Feb. 3, 2006
After trading sideways for most of January, Cotton broke through and closed new recent highs this week.
Continuing strong weekly export numbers may have been the catalyst, as well as Congress having passed legislation reducing subsidies to the cotton industry on Wednesday. This legislation was passed in response to the World Trade Organization's ruling that cotton subsidies gave US farmers an unfair advantage and were depressive to world prices. In the long run, the fact the US is now beginning to reduce/eliminate those subsidies certainly may result in limiting cotton acreage here and certainly may represent a longer term bullish influence on cotton prices.
As I pointed out in my last letter, Texas produced about 35 % of the US cotton crop this past year, also that West Texas is where most of that cotton is grown....The record drought in West Texas has now reached 98 days and I am told the ground out there is as hard as concrete, virtually without any "subsoil moisture" and unsuitable to plant anything....Rain, and a lot of it, is desperately needed there within the next month or so, or a lot of un-irrigated acreage will not be planted. With the United States being responsible for about 1/3 of the world's exported cotton, any such reduction in acreage could have a major impact on world prices.
I continue to recommend buying Cotton, in both the July (old crop) and December (new crop) contracts. I look for July to trade at least to the mid 70's prior to expiration.
Buy Treasury Bonds
As usual I'll preface this by saying I know I will get no takers on this idea. At a time when all your hear is, "the Fed is tightening", the idea that long term rates could go into a major decline (and Treasury Bond prices go up) just doesn't make sense to most people....The only comment I immediately have is to reference today's unemployment report in which the nation's unemployment rate surprised all the analytic community by dropping from 4.9% tp 4.7%. This sort of news, implying a strong economy, "should have" pounded the Bond market....Instead quite the opposite happened. Treasuries did sell off, but then turned up and put in a very strong close....Paraphrasing an old market adage, "When bearish news is met by a bullish response, you need to be looking at the bull side". I was a buyer today and I will continue to do. It would not surprise me at all to see Treasury Bonds be 8-10 points higher ($8000 to $10,000 per futures contract) before the June contract goes off the board.
Long term rates have had every reason in the world to go higher (and bond prices lower) during the past 18 months and they have not even come close to doing so....I continue to believe this is a market that has no real sellers (other than issuers) while at the same time there is a domestic and worldwide investment community ready to buy quality long term fixed income instruments at any price....And on this planet, there is no better government paper than that of the United States Treasury.....Next week the United States will sell 30 Year Treasuries for the first time since 2001 and I believe the response is going to be incredible.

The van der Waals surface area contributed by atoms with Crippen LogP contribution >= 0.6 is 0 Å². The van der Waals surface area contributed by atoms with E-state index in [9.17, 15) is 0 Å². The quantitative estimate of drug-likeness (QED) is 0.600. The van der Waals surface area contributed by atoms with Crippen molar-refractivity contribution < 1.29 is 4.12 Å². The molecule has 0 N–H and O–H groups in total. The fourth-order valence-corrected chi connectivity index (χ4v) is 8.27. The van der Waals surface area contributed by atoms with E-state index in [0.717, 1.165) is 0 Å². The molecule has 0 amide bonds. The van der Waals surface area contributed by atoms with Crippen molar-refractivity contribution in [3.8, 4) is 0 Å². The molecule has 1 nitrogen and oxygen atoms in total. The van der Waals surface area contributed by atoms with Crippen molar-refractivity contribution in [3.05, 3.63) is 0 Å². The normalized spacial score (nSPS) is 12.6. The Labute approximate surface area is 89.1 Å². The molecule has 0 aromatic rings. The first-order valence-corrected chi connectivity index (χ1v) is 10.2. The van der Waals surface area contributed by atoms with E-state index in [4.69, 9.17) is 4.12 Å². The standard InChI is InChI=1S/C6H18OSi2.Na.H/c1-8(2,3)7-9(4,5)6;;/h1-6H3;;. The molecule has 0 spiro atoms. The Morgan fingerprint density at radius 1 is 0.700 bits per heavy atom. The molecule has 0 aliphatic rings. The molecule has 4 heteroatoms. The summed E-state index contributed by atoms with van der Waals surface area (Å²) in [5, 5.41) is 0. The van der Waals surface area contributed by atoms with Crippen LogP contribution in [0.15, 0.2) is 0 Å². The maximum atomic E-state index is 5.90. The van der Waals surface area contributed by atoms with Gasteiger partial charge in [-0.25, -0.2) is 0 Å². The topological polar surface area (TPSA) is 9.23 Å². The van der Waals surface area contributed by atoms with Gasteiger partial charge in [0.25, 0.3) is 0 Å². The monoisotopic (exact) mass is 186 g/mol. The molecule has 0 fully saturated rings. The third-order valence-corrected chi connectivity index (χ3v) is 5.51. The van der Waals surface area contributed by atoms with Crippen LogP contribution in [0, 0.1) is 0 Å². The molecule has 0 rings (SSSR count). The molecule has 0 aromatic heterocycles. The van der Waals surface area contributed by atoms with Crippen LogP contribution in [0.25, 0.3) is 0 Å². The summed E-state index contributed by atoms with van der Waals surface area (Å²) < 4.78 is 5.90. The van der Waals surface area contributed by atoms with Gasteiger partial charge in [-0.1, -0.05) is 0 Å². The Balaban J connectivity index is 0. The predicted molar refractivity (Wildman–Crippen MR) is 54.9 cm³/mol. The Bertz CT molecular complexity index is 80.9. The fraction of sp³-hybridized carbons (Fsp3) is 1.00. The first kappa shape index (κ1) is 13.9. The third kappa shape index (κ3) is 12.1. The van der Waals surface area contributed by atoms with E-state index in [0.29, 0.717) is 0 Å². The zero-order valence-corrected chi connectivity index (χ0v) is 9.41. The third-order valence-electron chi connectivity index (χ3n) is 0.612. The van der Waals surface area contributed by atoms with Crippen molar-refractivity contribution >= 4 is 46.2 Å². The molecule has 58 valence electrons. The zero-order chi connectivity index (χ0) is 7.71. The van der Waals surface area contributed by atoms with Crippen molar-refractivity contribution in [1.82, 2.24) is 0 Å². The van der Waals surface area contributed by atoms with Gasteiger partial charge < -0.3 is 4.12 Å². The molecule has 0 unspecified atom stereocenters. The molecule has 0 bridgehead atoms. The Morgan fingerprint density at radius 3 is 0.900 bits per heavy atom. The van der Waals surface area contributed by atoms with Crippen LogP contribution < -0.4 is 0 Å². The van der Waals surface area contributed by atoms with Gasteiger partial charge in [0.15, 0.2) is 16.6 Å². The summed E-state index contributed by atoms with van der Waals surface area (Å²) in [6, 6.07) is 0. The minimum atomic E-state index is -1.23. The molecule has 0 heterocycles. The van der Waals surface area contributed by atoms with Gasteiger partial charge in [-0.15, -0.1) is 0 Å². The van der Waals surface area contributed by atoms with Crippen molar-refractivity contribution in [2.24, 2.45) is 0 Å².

I think the June 115 calls shown below represent enormous leverage. I've been here before, and been a dead wrong loser, but I have also seen slightly out-of-the-money bond options for $1000, with three months of time on them, turn into some very big money. As many of you have experienced with me, eight to ten point moves (and bigger) are quite common in the Treasury Bond market and getting on the right side of them can be about as much "fun" as their is in this business.
For extensive commentary on why I am bullish this market, excerpts from previous newsletters can be found by clicking on the following link: http://www.crokerrhyne.com/newsletters/12-6-05.htm
Here's the chart...
This market has just beaten the hell out of me any time I have recommended it for months. If you've been reading these newsletters, you know what I think....I obviously have no idea when it is going to crack but when it does it should do so in a BIG, BIG way....
If you are inclined to close your eyes and spend some money on the short side, here is the May contract I would currently recommend positioning in....
My own attitude is simply that, from here, come what may, I will keep some money on this bet....This is not for ego's sake...When a market just makes you feel hopelessly stupid, my experience is this is exactly when you don't need to give up....
For some previous research on how bull markets in futures seem to be ending during the last few years, click on the following link which will take you to my January 5th newsletter (when Copper was 20 cents lower):
Give me a call if interested in any of this...